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First Aid for Dogs

While no pet owner wants to think about an emergency, accidents are likely to happen at one point or another. Being well-informed and prepared are the best ways to give your dog the best chance for a full and speedy recovery. First aid can be life-saving when it is the initial treatment administered in an emergency situation.

Emergency Protocol

These are four steps to take hen responding to an emergency situation involving your pet:

  1. Stay Calm- Avoid panicking, as it will only make things harder. Do your best to breathe normally and think clearly.
  2. Assess the Scenario- Assess the situation in front of your and decide what to do next.
  3. Administer First Aid- Apply first aid as needed--this will be discussed further in the sections below.
  4. Take Your Pet to the Veterinarian- After you've stabilized the situation as best as you can, contact your vet immediately and begin transporting your pet to the office.

Shock Assessment

Shock is the body's response to trauma or other serious injury, and is characterized by a quick drop in blood pressure and unresponsiveness. Other symptoms of shock includ vomiting, shaking, rapid breathing and pale lips and gums. If you witness these indicators, try to keep your dog as still and calm as possible, Cover your pet with a warm blanket to conserve body temperature and offer some security. Remeber, pets that in pain can behave differently than usual. Even well-trained animals can bite out of panic, fear and pain. Always take steps to keep yourself safe in an emergency situation.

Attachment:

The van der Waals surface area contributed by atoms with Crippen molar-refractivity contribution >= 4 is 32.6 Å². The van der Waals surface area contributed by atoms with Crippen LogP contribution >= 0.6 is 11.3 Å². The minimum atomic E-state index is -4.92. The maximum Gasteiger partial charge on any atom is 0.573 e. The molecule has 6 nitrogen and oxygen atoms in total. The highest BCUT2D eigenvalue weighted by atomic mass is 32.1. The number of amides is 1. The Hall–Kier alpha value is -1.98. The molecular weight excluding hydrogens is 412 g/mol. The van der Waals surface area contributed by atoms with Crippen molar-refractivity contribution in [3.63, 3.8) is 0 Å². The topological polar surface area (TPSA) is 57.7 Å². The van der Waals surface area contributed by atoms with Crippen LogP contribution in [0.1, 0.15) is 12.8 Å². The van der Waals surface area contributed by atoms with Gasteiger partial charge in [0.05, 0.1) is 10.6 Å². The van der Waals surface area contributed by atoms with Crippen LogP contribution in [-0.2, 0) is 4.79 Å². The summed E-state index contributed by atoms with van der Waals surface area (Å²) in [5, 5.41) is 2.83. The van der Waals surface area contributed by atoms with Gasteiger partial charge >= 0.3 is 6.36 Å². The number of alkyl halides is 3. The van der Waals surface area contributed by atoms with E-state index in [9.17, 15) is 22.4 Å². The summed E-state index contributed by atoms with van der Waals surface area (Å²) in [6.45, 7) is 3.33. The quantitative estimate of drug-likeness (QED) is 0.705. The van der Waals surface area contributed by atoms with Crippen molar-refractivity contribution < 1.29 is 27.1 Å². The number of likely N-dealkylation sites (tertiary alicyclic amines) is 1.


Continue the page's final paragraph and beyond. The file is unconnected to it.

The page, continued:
Broken Limbs

If your dog suffers a broken bone, slide a clean towel under the affected limb. If the break is "open" and you can see the bone, cover the srea with a clean gauze patch. If the break is closed, you don't need to cover it. In both cases, keep your dog as still and flat as possible, supporting the broken limb with a folded towel, while transporting your pet to the vet's office. 

Burns, Cuts, Heatstroke

If your dog has suffered a burn, cool the area quickly with water and cover it with a damp, cool towel before taking your pet to the hospital. If you pet was burned with a chemical, flush the affected area with cool water for 15 minutes before transporting your pet to the vet's office. Bleeding cuts should be cleaning with gresh water and covered with a gauze pad. Get your dog to the vet's office as soon as possible--the longer you wait, the greater the risk of infection becomes. Hearstroke is common during the deep summer months when it is hottest outdoors. It's also likely to occur when pets are left outdoors without adequate hydration or ventilation. Signs of haetstroke include exvessive panting, drooling, diarrhea and vomiting, and lethargy. Take immediate steps to cool your dog down--bring them to a cooler area, offer fresh water and soak your pet with cool, damp towels. Call your bet for follow-up instructions.